Following Outside of Twitter

I’ve been working as part of the blork community lately.  What is a blork?  It’s basically a decentralized Twitter like app that runs on RSS.  You post status updates that get posted to your RSS Feed, then you follow other RSS feeds.  The problem? RSS is not particularly user friendly.  You have to find the RSS feed, copy the URL and paste it into your RSS aggregator. Some sites make it easier, like with Dave’s blork software you just copy a little bookmarklet into your toolbar and when you find a site you want to follow you just click the bookmarklet and it takes you to your blork with the url filled in.

One reason Twitter and Facebook have become so popular is that it’s so easy to follow people.  You just click the follow button and you’re done.  How could we make it that easy for blorks while still keeping it decentralized?  This is where OPML comes in.

OPML is in it’s generic sense a format for outlines, however it’s also used for RSS subscription lists.  Unfortunately there aren’t too many RSS aggrigators that let you subscribe to a live OPML list.  Instead you typically import a list which defeats much of the power of this technology.  Fortunately Dave’s blork software supports subscribing to a live OPML list.

What if we had a service that worked like this:

  1. You sign up and get an OPML subscription list and instructions on how to put this URL into your blork.
  2. Websites could put a “follow” button on their site that works as easily as a Like or Tweet This button.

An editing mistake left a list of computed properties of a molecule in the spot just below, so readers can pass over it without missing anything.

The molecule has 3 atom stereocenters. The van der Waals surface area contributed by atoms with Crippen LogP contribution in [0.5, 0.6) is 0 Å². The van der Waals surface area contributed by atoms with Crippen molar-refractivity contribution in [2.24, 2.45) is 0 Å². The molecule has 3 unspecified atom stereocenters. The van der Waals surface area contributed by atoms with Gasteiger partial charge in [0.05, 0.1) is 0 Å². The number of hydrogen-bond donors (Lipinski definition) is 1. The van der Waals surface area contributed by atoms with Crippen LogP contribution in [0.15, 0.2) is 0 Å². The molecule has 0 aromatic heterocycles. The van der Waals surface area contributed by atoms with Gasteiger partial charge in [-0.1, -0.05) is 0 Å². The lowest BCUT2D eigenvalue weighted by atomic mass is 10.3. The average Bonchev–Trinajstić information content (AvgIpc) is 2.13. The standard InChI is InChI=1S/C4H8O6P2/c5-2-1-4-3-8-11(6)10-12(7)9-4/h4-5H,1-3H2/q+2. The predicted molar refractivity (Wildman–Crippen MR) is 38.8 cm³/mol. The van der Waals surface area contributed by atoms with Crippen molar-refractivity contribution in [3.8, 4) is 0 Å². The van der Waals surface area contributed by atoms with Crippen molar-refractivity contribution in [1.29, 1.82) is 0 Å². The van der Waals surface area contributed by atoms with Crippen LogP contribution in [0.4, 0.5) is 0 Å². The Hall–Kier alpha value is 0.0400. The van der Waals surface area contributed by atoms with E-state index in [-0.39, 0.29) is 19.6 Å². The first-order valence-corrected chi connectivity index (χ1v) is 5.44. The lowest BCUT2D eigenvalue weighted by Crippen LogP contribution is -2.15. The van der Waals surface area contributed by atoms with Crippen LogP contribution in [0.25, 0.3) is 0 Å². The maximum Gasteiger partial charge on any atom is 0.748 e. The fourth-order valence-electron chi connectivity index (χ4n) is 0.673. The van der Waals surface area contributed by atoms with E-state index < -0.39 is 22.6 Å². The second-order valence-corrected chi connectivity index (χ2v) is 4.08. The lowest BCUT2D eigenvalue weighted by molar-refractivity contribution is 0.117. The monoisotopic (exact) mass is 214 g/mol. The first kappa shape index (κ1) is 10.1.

3. When you click that button you’re communicating with the site you signed up with and it adds the feed to your OPML subscription list.
  4. Since  your blork is subscribed to your OPML list, you’re not automatically subscribed to the site you’re following.

There is no reason why we couldn’t have more then one of these services.  Maybe there could even be a way they could play nice with each other.  They would also have to have a bookmarklet like on Dave’s blork so you could somewhat easily follow blogs that don’t have the follow button.  There could also be browser plugins that make this even easier for people.

I still think this process will be too complicated for the average user but this is an interesting place to start thinking of a solution.

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Author: Andrew Shell

Madison, WI developer, Co-Founder and CTO of Pinpoint Software, founder of Madison PHP.

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